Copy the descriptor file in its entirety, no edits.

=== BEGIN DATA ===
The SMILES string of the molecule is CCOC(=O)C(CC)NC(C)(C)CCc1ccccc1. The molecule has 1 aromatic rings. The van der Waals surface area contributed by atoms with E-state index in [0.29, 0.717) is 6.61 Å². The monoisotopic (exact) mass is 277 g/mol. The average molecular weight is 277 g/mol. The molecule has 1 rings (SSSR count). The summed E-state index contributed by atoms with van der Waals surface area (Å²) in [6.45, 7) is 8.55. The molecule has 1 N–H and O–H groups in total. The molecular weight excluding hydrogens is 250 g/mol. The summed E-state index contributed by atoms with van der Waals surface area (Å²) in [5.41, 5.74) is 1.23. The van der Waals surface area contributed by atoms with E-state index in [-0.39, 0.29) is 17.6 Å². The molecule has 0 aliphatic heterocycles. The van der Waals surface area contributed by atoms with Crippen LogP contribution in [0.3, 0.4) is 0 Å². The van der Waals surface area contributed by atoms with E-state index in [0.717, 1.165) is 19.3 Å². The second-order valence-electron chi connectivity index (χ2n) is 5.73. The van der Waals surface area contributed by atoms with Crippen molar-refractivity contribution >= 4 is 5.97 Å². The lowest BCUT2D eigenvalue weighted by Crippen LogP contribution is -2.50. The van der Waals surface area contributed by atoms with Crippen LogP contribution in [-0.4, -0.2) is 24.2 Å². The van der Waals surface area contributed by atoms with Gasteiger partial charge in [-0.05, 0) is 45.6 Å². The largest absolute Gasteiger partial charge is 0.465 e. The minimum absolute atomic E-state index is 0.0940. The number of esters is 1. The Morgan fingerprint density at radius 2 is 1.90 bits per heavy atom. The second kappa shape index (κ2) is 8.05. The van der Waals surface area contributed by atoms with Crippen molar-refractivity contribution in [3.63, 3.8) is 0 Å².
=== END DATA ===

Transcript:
The SMILES string of the molecule is CCOC(=O)C(CC)NC(C)(C)CCc1ccccc1. The molecule has 1 aromatic rings. The van der Waals surface area contributed by atoms with E-state index in [0.29, 0.717) is 6.61 Å². The monoisotopic (exact) mass is 277 g/mol. The average molecular weight is 277 g/mol. The molecule has 1 rings (SSSR count). The summed E-state index contributed by atoms with van der Waals surface area (Å²) in [6.45, 7) is 8.55. The molecule has 1 N–H and O–H groups in total. The molecular weight excluding hydrogens is 250 g/mol. The summed E-state index contributed by atoms with van der Waals surface area (Å²) in [5.41, 5.74) is 1.23. The van der Waals surface area contributed by atoms with E-state index in [-0.39, 0.29) is 17.6 Å². The molecule has 0 aliphatic heterocycles. The van der Waals surface area contributed by atoms with Crippen LogP contribution in [0.3, 0.4) is 0 Å². The van der Waals surface area contributed by atoms with E-state index in [0.717, 1.165) is 19.3 Å². The second-order valence-electron chi connectivity index (χ2n) is 5.73. The van der Waals surface area contributed by atoms with Crippen molar-refractivity contribution >= 4 is 5.97 Å². The lowest BCUT2D eigenvalue weighted by Crippen LogP contribution is -2.50. The van der Waals surface area contributed by atoms with Crippen LogP contribution in [-0.4, -0.2) is 24.2 Å². The van der Waals surface area contributed by atoms with Gasteiger partial charge in [-0.05, 0) is 45.6 Å². The largest absolute Gasteiger partial charge is 0.465 e. The minimum absolute atomic E-state index is 0.0940. The number of esters is 1. The Morgan fingerprint density at radius 2 is 1.90 bits per heavy atom. The second kappa shape index (κ2) is 8.05. The van der Waals surface area contributed by atoms with Crippen molar-refractivity contribution in [3.63, 3.8) is 0 Å².